Your film Interplanetary
- in a few words, what is it about?
Monsters and mayhem, 40 million miles from Earth!
How would you describe the brand of humour of Interplanetary,
how did you approach the comic aspects of your film while writing it, and
how much of the comedy was the result of on-set improvisation?
there are a few bloody slapstick (splatstick?) bits in Interplanetary,
most of the humor is character-based. I was going for something along the
lines of This Is Spinal Tap or Office Space or Dr.
Strangelove. So I tried to come up with well-defined characters, and I
tried to find the humor in whatever situations I put them in.
of the dialog was very close to what was in the screenplay, though I'm
sure some bits of improv creeped in occasionally.
At least for me, Interplanetary
is highly reminiscent of all these Alien-inspired monster-on-a-space-station
movies from the 1980's. A comment you can at all live with, and your genre
can totally live with that comment! That's exactly what I was trying to
do, make a 1980s-style low-budget monster-on-a-space-station movie.
My favorites of the genre are It: The Terror from
Beyond Space (which was made in the 50s), Alien (of course),
and John Carpenter's The Thing (no space station, but a scary alien
in a remote location).
Other sources of inspiration when writing Interplanetary?
Other than the comedy and
monster movies I already mentioned, I was thinking a lot about 2001: A
Space Odyssey and the classic Star Trek and Space 1999
television shows when I wrote Interplanetary.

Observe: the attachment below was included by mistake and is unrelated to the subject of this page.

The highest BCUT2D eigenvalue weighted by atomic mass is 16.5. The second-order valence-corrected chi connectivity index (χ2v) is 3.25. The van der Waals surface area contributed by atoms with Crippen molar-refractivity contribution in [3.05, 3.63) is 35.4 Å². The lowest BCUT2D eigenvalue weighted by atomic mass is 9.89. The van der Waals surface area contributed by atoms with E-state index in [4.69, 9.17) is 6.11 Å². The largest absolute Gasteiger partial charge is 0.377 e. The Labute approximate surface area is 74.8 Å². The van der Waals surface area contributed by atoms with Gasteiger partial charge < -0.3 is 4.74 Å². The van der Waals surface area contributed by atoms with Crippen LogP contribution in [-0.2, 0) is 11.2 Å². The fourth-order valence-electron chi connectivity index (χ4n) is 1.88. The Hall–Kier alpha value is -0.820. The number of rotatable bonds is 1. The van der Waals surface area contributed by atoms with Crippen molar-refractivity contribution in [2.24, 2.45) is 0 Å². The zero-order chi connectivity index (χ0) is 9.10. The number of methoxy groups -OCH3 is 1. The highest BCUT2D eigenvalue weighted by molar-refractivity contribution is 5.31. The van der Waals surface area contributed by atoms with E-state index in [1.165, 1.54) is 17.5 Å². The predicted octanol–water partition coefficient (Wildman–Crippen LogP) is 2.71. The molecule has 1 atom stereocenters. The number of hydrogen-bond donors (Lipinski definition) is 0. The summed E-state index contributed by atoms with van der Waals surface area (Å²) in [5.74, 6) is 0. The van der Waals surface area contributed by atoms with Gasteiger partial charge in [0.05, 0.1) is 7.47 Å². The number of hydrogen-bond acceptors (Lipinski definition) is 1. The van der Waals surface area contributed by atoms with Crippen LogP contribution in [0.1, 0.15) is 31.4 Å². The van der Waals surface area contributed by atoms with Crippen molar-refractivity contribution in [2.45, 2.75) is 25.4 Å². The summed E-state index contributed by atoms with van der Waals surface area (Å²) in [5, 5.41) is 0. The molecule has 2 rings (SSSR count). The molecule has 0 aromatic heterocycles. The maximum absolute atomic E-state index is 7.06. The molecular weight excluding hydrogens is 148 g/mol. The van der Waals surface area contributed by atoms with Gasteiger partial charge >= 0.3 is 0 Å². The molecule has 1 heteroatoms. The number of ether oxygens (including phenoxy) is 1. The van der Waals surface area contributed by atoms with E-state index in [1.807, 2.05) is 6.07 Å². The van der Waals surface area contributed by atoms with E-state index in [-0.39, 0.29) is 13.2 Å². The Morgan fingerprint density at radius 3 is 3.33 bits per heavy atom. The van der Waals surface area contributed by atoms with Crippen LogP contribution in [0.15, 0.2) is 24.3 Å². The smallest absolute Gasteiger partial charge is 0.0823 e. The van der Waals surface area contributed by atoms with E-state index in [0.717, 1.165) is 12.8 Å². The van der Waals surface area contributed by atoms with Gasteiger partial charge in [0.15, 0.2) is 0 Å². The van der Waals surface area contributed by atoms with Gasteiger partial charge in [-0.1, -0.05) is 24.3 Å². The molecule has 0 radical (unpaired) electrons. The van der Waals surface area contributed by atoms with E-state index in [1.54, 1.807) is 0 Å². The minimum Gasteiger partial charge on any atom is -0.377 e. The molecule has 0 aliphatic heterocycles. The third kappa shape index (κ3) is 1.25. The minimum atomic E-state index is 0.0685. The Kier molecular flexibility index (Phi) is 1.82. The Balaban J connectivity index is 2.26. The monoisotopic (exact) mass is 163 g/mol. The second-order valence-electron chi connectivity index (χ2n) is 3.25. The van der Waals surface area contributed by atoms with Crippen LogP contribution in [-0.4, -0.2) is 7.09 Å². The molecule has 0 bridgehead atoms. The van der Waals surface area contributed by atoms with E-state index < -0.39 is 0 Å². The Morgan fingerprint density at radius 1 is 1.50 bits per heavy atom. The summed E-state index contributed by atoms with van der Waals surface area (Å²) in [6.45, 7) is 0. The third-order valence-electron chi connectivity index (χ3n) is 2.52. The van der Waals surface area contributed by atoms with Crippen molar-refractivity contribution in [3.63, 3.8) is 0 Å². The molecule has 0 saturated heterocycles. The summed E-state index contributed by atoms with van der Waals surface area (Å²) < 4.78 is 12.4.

How would you describe your directorial approach to your
biggest challenge in directing Interplanetary
was trying to make a
big (or at least medium-sized) sci-fi movie with such a small budget. I
probably spent more time painting set walls and building space helmets
than actually directing.
we had a great cast. All the actors showed up having done their homework,
ready and able to direct themselves if I was distracted with something
All that said, my basic approach to comedy is to have
the actors play it straight. Don't oversell anything, and definitely don't
wink at the camera.
What I especially liked about your film
were the retro-futuristic sets, props and costumes. How did the look of Interplanetary
come into being?
the budget, retro-futuristic was about the best we could do!
that was the plan all along. I knew we'd have limited resources, so the
classic Star Trek
sets were probably the biggest influence on our Interplanetary
sets. Our space suits were mostly influenced by old pulp magazine art,
with a little Space 1999
thrown in there, too.
Other than our awesome space guns (designed and created
by Michael Wade), most of the props were cobbled together from random
junk, specifically a lot of old electronic surveying equipment.
A few words about your 100% analog
homage to those old 1980s alien-on-a-space-station movies, we tried to
make the movie (mostly) with 1980s technology. So we shot on film (Super
16mm) and generally avoided CG.
did cheat a little. There are some digital composites in the movie. We did
the editing on a computer (we didn't actually cut film with a razor
blade), and we did the titles on a computer.
even in modern movies, I think practical effects look better than CG. CG
blood effects are especially annoying.
Where did you shoot your Martian
exteriors, and how easy/difficult was it to find and shoot in Mars-like
locations down here on earth?
than a couple of shots we picked up in a Nevada dry lake bed, we shot the
"Martian" exteriors at a rock quarry near Birmingham, Alabama.
Because of water and vegetation, only about 20% of the quarry is passable
for a desert planet. But, as it is a very large rock quarry, 20% was more
What can you tell us about
your cast and crew?
good people and hard workers. We spent many long days on set and on